Federal broadband service map reveals need for connectivity

NTIA created the map through the State Broadband Data and Development Grant Program, a matching grant program that implements the joint purposes of the American Recovery and Reinvestment Act and the Broadband Data Improvement Act (BDIA).  NTIA awarded grants to assist states or their designees in gathering and verifying state-specific data on broadband services.

The map will be updated every six months based on input from grantees. Using crowdsourcing tools, the public can help improve accuracy by providing feedback on the data.

A digital nation

The NTIA also released a report previewing data collected through the Internet Usage Survey of 54,000 households, commissioned by NTIA and conducted by the U.S. Census Bureau in October 2010. The Current Population Survey (CPS) data show that while virtually all demographic groups have experienced rising broadband Internet access adoption at home, historic demographic disparities among groups have persisted over time.

Highlights of the February 2011 Digital Nation report include:

  • Broadband internet access at home continues to grow: 68 percent of households have broadband access, as compared to 63.5 percent last year. (In the survey, broadband was defined as internet access service that uses DSL, cable modem, fiber optics, mobile broadband, and other high-speed Internet access services.)
  • Notable disparities between demographic groups continue: people with low incomes, disabilities, seniors, minorities, the less-educated, non-family households, and the non-employed tend to lag behind other groups in home broadband use.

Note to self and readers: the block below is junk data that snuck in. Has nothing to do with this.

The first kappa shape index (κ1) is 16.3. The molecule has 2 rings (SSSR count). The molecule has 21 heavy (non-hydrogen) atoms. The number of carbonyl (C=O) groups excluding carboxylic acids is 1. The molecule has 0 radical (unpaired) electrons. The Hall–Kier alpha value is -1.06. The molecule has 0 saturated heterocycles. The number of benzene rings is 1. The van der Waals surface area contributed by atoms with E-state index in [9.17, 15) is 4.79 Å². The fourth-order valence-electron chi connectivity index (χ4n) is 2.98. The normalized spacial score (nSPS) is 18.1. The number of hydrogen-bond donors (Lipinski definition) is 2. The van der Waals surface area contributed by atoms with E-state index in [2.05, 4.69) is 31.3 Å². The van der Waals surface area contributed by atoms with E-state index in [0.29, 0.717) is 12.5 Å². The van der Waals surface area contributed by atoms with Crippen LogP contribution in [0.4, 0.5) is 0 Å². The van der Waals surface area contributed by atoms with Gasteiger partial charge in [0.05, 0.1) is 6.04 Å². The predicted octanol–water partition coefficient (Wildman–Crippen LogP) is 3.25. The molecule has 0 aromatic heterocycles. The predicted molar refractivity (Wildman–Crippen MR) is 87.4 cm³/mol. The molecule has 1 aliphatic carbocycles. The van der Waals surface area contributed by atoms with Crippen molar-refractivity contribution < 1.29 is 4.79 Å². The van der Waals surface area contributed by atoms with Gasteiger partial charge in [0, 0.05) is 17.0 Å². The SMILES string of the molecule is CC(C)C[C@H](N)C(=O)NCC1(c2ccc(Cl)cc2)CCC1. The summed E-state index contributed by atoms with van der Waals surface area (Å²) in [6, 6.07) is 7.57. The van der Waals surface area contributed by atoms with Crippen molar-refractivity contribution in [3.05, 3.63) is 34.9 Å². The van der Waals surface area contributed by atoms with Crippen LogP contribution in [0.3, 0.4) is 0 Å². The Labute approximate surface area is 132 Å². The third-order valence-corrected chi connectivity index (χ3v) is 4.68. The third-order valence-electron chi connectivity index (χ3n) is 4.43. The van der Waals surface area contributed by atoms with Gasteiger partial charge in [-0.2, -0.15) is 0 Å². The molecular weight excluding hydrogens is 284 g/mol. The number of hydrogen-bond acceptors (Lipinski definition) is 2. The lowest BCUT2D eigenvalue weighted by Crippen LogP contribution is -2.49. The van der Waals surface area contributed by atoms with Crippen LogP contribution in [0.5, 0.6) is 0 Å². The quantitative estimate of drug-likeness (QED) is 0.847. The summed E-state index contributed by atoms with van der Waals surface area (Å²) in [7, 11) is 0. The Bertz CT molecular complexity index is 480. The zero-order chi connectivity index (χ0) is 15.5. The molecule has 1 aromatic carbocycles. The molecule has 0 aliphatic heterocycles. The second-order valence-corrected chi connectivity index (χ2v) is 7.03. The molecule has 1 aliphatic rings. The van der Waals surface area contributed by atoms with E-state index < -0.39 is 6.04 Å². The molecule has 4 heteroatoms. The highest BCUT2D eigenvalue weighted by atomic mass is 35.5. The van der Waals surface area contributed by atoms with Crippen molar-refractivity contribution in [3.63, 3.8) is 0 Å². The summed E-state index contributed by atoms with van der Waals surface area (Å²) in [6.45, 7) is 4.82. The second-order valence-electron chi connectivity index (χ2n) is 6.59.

• While the digital divide between urban and rural areas has lessened since 2007, it remains significant. In 2010, 70 percent of urban households and only 60 percent of rural households accessed broadband internet service. (Last year, those figures were 66 percent and 54 percent, respectively.)
  • Overall, the two most commonly-cited main reasons for not having broadband internet access at home are that it is perceived as not needed (46 percent) or too expensive (25  percent). In rural America, however, lack of broadband availability is a larger reason for non-adoption than in urban areas (9.4 percent vs. 1 percent). Americans also cite the lack of a computer as a factor.
  • Despite the growing importance of the internet in American life, 28.3 percent of all persons do not use the internet in any location, down from 31.6 percent last year.

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